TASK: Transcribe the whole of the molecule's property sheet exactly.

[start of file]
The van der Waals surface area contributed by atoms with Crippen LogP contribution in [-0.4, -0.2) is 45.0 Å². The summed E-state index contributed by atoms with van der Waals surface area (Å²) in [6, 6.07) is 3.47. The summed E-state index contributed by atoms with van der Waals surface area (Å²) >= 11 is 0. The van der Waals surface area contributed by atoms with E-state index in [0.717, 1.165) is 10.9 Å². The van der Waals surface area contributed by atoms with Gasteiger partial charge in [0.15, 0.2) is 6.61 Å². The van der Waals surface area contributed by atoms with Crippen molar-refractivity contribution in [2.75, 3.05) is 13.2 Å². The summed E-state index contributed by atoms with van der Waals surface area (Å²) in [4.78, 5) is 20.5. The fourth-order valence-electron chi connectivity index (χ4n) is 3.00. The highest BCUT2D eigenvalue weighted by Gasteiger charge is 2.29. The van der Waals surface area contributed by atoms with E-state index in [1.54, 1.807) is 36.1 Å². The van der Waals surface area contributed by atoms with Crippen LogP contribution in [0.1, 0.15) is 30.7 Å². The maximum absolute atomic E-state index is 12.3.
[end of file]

The van der Waals surface area contributed by atoms with Crippen LogP contribution in [-0.4, -0.2) is 45.0 Å². The summed E-state index contributed by atoms with van der Waals surface area (Å²) in [6, 6.07) is 3.47. The summed E-state index contributed by atoms with van der Waals surface area (Å²) >= 11 is 0. The van der Waals surface area contributed by atoms with E-state index in [0.717, 1.165) is 10.9 Å². The van der Waals surface area contributed by atoms with Gasteiger partial charge in [0.15, 0.2) is 6.61 Å². The van der Waals surface area contributed by atoms with Crippen molar-refractivity contribution in [2.75, 3.05) is 13.2 Å². The summed E-state index contributed by atoms with van der Waals surface area (Å²) in [4.78, 5) is 20.5. The fourth-order valence-electron chi connectivity index (χ4n) is 3.00. The highest BCUT2D eigenvalue weighted by Gasteiger charge is 2.29. The van der Waals surface area contributed by atoms with E-state index in [1.54, 1.807) is 36.1 Å². The van der Waals surface area contributed by atoms with Crippen LogP contribution in [0.1, 0.15) is 30.7 Å². The maximum absolute atomic E-state index is 12.3.